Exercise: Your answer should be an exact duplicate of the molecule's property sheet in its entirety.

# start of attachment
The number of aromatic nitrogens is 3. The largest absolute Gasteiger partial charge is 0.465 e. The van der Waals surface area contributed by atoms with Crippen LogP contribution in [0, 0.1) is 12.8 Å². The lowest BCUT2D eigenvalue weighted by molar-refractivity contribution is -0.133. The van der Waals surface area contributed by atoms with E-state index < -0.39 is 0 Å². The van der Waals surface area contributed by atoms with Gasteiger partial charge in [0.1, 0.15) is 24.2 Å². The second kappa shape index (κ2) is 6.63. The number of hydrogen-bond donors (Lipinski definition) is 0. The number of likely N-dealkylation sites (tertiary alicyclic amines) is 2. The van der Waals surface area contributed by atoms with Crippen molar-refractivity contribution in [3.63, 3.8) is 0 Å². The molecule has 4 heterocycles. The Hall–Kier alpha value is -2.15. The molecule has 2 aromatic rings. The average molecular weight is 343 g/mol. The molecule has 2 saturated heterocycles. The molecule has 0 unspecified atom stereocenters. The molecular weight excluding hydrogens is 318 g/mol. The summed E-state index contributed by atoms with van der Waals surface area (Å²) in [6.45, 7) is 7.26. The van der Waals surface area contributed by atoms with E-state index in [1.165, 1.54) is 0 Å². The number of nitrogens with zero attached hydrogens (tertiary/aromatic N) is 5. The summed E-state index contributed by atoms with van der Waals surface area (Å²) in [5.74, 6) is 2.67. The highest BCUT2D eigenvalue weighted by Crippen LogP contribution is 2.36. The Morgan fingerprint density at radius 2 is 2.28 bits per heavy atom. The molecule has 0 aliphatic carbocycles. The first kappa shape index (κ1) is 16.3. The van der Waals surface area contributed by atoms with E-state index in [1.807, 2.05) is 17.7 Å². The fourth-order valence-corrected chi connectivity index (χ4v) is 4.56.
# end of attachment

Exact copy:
The number of aromatic nitrogens is 3. The largest absolute Gasteiger partial charge is 0.465 e. The van der Waals surface area contributed by atoms with Crippen LogP contribution in [0, 0.1) is 12.8 Å². The lowest BCUT2D eigenvalue weighted by molar-refractivity contribution is -0.133. The van der Waals surface area contributed by atoms with E-state index < -0.39 is 0 Å². The van der Waals surface area contributed by atoms with Gasteiger partial charge in [0.1, 0.15) is 24.2 Å². The second kappa shape index (κ2) is 6.63. The number of hydrogen-bond donors (Lipinski definition) is 0. The number of likely N-dealkylation sites (tertiary alicyclic amines) is 2. The van der Waals surface area contributed by atoms with Crippen molar-refractivity contribution in [3.63, 3.8) is 0 Å². The molecule has 4 heterocycles. The Hall–Kier alpha value is -2.15. The molecule has 2 aromatic rings. The average molecular weight is 343 g/mol. The molecule has 2 saturated heterocycles. The molecule has 0 unspecified atom stereocenters. The molecular weight excluding hydrogens is 318 g/mol. The summed E-state index contributed by atoms with van der Waals surface area (Å²) in [6.45, 7) is 7.26. The van der Waals surface area contributed by atoms with E-state index in [1.165, 1.54) is 0 Å². The number of nitrogens with zero attached hydrogens (tertiary/aromatic N) is 5. The summed E-state index contributed by atoms with van der Waals surface area (Å²) in [5.74, 6) is 2.67. The highest BCUT2D eigenvalue weighted by Crippen LogP contribution is 2.36. The Morgan fingerprint density at radius 2 is 2.28 bits per heavy atom. The molecule has 0 aliphatic carbocycles. The first kappa shape index (κ1) is 16.3. The van der Waals surface area contributed by atoms with E-state index in [1.807, 2.05) is 17.7 Å². The fourth-order valence-corrected chi connectivity index (χ4v) is 4.56.